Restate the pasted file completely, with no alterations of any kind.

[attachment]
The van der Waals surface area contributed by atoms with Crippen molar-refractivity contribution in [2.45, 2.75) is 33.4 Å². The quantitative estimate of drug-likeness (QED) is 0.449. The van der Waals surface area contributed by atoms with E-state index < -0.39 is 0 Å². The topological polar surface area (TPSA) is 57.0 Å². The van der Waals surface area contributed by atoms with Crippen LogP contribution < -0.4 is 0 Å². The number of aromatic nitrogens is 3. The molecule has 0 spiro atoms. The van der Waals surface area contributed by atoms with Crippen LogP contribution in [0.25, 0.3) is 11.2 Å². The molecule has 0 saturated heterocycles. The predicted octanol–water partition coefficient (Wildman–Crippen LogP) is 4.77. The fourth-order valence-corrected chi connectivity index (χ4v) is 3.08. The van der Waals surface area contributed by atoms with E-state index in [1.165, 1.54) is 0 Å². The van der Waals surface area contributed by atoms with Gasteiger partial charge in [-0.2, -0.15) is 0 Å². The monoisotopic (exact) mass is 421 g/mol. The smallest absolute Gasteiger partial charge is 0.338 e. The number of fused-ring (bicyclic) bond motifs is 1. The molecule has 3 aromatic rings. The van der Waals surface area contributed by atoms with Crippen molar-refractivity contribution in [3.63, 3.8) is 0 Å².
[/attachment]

The van der Waals surface area contributed by atoms with Crippen molar-refractivity contribution in [2.45, 2.75) is 33.4 Å². The quantitative estimate of drug-likeness (QED) is 0.449. The van der Waals surface area contributed by atoms with E-state index < -0.39 is 0 Å². The topological polar surface area (TPSA) is 57.0 Å². The van der Waals surface area contributed by atoms with Crippen LogP contribution < -0.4 is 0 Å². The number of aromatic nitrogens is 3. The molecule has 0 spiro atoms. The van der Waals surface area contributed by atoms with Crippen LogP contribution in [0.25, 0.3) is 11.2 Å². The molecule has 0 saturated heterocycles. The predicted octanol–water partition coefficient (Wildman–Crippen LogP) is 4.77. The fourth-order valence-corrected chi connectivity index (χ4v) is 3.08. The van der Waals surface area contributed by atoms with E-state index in [1.165, 1.54) is 0 Å². The van der Waals surface area contributed by atoms with Gasteiger partial charge in [-0.2, -0.15) is 0 Å². The monoisotopic (exact) mass is 421 g/mol. The smallest absolute Gasteiger partial charge is 0.338 e. The number of fused-ring (bicyclic) bond motifs is 1. The molecule has 3 aromatic rings. The van der Waals surface area contributed by atoms with Crippen molar-refractivity contribution in [3.63, 3.8) is 0 Å².